Michael Abbott, the CEO of carrier-backed mobile payments joint venture Isis, has an interesting take on rival Google Wallet: "It's the best thing that could happen."
That's not the sort of thing you would expect to hear from the head of a venture that is planning to roll out its own mobile-payment system, designed to allow consumers to tap their phone on special terminals to pay for goods. Abbott, however, holds a longer-term view of the business, and believes that the entry by multiple parties is a good thing. It generates greater consumer awareness, stirs the various retailers, carriers, handset makers and banks into motion, and generally gets the debate about mobile payments flowing. He doesn't believe there will be any clear-cut winners or losers, and expects to see many options for consumers.
"There will be multiple solutions out there, and none of them are wrong," Abbott said in an interview with CNET, noting that "competition is what this space needs."
Isis, which was formed through a partnership involving AT&T, Verizon Wireless, and T-Mobile USA, is attempting to enter the mobile payments business at a busy time. Google has already launched, although it remains limited to one smartphone on Sprint Nextel, and is only compatible with merchants with newer payment terminals. Visa, meanwhile, is attempting to . American Express, which has expressed a , on Monday said it would .
The approach that Isis is taking is wholly different from Google. Isis is working on a neutral platform that serves as a foundation for other parties such as retailers, credit card issuers and payment networks, who can plug in and offer their own services to their customers. Isis doesn't access any of the customer data. Abbott said it is working with a number of different business models, including charging a rental fee to use the platform, or possibly taking a cut of each transaction. The hope is the platform is valuable enough of a tool that companies will be willing to pay to use it.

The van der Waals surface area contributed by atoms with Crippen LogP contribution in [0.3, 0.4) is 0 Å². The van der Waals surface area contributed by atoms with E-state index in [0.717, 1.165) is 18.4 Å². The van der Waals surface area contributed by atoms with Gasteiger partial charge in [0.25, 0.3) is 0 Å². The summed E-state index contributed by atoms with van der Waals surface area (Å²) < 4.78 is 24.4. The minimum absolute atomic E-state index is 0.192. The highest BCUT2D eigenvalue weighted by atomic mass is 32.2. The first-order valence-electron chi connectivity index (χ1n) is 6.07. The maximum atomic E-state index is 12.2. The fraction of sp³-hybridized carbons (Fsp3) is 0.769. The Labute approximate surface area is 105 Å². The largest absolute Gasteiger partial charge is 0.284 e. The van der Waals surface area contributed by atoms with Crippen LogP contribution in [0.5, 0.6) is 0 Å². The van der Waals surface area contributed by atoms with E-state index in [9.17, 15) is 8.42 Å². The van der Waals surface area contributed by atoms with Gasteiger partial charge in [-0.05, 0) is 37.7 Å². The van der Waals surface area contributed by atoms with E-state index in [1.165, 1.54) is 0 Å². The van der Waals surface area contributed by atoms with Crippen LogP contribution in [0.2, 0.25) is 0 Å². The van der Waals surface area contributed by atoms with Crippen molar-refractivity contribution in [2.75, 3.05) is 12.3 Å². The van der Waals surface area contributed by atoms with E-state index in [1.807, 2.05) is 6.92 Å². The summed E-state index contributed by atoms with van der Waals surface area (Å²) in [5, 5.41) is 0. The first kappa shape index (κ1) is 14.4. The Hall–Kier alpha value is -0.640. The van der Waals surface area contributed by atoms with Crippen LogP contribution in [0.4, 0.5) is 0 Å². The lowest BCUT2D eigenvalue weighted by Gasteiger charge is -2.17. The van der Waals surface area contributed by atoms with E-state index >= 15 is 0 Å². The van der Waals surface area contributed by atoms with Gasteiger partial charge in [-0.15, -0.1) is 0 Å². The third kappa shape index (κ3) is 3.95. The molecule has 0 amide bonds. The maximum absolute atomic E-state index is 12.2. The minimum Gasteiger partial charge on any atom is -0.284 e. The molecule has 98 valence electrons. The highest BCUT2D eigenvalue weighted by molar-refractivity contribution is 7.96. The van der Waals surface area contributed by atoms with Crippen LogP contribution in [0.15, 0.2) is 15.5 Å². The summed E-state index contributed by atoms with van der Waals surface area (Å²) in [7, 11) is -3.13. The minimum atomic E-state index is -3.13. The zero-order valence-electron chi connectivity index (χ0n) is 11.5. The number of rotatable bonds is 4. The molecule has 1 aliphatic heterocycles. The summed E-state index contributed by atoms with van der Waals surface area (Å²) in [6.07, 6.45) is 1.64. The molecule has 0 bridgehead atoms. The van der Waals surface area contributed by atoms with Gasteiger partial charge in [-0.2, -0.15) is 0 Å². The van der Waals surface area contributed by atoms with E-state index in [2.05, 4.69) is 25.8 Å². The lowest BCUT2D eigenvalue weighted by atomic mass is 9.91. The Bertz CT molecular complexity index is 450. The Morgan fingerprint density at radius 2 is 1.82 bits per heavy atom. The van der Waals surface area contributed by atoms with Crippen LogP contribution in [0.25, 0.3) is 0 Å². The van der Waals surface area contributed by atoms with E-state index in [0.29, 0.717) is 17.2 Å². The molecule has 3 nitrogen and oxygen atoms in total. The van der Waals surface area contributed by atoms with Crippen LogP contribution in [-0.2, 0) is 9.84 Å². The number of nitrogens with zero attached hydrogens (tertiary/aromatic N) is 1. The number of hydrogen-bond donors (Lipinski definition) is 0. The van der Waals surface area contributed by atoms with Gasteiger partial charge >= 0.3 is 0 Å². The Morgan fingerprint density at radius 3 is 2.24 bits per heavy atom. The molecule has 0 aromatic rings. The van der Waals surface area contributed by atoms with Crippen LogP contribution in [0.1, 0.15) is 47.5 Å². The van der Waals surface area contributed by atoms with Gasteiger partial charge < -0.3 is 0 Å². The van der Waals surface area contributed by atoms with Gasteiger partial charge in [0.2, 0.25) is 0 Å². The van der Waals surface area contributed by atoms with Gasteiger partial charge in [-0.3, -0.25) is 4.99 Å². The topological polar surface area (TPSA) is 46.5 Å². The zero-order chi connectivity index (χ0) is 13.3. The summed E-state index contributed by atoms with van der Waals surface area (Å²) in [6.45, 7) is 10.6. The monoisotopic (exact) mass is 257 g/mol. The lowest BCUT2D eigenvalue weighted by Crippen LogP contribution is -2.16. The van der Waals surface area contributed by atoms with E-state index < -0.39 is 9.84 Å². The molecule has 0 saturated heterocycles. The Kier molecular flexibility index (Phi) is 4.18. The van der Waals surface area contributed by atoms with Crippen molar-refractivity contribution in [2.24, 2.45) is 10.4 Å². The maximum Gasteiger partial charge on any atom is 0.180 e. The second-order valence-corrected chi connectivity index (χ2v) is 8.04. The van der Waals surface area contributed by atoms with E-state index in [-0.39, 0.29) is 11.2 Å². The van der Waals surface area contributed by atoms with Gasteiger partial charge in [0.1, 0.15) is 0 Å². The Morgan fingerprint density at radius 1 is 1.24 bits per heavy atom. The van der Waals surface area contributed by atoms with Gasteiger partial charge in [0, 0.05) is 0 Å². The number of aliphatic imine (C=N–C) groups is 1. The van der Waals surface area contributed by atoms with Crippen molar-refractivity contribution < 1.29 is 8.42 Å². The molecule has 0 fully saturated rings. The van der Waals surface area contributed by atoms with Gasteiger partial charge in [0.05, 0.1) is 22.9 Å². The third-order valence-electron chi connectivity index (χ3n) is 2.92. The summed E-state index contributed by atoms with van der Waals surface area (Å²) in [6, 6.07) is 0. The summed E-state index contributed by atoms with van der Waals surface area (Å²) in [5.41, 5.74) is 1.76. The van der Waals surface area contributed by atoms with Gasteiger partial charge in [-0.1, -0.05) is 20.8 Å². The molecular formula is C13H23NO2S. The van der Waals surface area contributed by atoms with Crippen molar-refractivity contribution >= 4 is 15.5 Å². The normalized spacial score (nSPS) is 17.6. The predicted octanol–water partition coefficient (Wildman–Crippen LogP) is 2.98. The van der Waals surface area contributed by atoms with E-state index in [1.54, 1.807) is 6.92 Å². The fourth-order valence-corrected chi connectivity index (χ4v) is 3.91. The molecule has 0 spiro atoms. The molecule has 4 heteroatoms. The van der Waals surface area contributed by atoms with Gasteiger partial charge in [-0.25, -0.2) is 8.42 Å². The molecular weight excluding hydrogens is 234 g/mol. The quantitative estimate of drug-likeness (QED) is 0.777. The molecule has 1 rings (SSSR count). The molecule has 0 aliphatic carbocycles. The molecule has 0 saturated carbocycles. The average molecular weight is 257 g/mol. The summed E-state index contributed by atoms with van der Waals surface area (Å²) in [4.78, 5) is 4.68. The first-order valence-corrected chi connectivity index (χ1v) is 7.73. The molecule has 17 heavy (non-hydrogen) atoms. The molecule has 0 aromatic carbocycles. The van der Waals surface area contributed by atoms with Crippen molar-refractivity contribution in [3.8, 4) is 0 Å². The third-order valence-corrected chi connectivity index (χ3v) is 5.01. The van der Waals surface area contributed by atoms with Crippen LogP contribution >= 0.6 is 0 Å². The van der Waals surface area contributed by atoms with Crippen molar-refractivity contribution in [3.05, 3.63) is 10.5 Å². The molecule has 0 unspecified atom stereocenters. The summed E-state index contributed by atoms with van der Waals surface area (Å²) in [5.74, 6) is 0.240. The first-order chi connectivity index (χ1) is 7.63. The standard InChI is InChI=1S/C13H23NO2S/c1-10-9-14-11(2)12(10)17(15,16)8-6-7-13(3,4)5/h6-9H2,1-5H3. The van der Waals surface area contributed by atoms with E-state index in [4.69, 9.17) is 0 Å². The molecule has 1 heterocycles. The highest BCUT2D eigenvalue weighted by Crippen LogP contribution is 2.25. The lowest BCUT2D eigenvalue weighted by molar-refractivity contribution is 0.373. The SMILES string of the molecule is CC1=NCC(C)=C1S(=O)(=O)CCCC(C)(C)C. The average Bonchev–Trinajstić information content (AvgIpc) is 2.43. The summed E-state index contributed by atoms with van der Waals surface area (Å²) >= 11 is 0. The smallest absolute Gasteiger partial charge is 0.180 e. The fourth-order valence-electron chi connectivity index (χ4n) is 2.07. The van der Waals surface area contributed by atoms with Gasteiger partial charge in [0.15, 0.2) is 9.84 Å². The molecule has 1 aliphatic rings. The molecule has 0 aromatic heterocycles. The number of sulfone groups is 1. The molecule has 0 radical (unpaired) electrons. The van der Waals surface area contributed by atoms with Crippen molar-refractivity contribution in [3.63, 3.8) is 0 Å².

That's a wholly different approach than Google Wallet, which is largely controlled by Google. Under that model, Google is providing the payment services to retailers, payment networks and banks for free. But in exchange, it gets access to the customer's data, enabling the company to deliver targeted ads.
Abbott declined to say much about the service itself, noting that it's different, but not necessarily saying whether that was a positive or a negative.
"Anything that gets people moving is fine by me," he said.
Abbott said he is talking to many potential partners, who have expressed varying levels of interest. But no one has outright rejected ISIS, he added. In fact, he said many are willing to pay for the service if it means their customers' information remains their own.
"Free is a price I can't afford," he said, was a common expression among the companies he talks to.
Isis started off slowly but has had a few significant announcements in the recent months. The venture managed to strike deals: Visa, MasterCard, American Express and Discover, which was the first to sign up with ISIS.
Its plans are for a trial to begin next year in Salt Lake City and Austin, Texas. Abbott said he wasn't worried that Isis was falling behind Google's own initiative.
Abbott is less concerned about timing because much of the infrastructure is still moving into place. Phones and merchant terminals need a technology called near-field communications to talk with each other. There are few terminals with the necessary NFC chip, and even fewer phones. The Nexus S is one of the few NFC-enabled devices, and is positioned as Google's flagship phone for Google Wallet. The upcomingwill also have NFC, as well as a number of other handsets including BlackBerrys.
ISIS is focused on building out the system, improving the customer experience, and making sure all of its partners will be ready. That includes the carriers, handset manufacturers, payment networks, banks and retailers, who all must be able to handle or direct a customer complaint if something goes wrong.
"We absolutely want to get out fast, but we won't put out anything until it's ready," he said. "The customer experience is infinitely more important than speed."